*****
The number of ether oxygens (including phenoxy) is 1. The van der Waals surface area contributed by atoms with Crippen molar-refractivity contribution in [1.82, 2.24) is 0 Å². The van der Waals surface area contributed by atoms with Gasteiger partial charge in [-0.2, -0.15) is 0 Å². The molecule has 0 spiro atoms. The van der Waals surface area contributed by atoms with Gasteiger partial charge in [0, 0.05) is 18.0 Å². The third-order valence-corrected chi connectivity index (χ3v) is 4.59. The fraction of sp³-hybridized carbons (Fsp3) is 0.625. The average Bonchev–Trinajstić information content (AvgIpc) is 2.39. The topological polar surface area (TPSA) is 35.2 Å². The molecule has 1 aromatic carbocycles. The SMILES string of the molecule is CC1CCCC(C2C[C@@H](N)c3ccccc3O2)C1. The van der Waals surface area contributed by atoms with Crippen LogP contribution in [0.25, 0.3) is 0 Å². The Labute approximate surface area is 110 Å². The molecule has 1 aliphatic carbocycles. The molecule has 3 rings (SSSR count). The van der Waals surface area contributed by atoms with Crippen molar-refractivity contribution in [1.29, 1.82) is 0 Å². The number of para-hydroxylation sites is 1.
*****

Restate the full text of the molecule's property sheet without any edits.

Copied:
The number of ether oxygens (including phenoxy) is 1. The van der Waals surface area contributed by atoms with Crippen molar-refractivity contribution in [1.82, 2.24) is 0 Å². The van der Waals surface area contributed by atoms with Gasteiger partial charge in [-0.2, -0.15) is 0 Å². The molecule has 0 spiro atoms. The van der Waals surface area contributed by atoms with Gasteiger partial charge in [0, 0.05) is 18.0 Å². The third-order valence-corrected chi connectivity index (χ3v) is 4.59. The fraction of sp³-hybridized carbons (Fsp3) is 0.625. The average Bonchev–Trinajstić information content (AvgIpc) is 2.39. The topological polar surface area (TPSA) is 35.2 Å². The molecule has 1 aromatic carbocycles. The SMILES string of the molecule is CC1CCCC(C2C[C@@H](N)c3ccccc3O2)C1. The van der Waals surface area contributed by atoms with Crippen LogP contribution in [0.25, 0.3) is 0 Å². The Labute approximate surface area is 110 Å². The molecule has 1 aliphatic carbocycles. The molecule has 3 rings (SSSR count). The van der Waals surface area contributed by atoms with Crippen molar-refractivity contribution in [1.29, 1.82) is 0 Å². The number of para-hydroxylation sites is 1.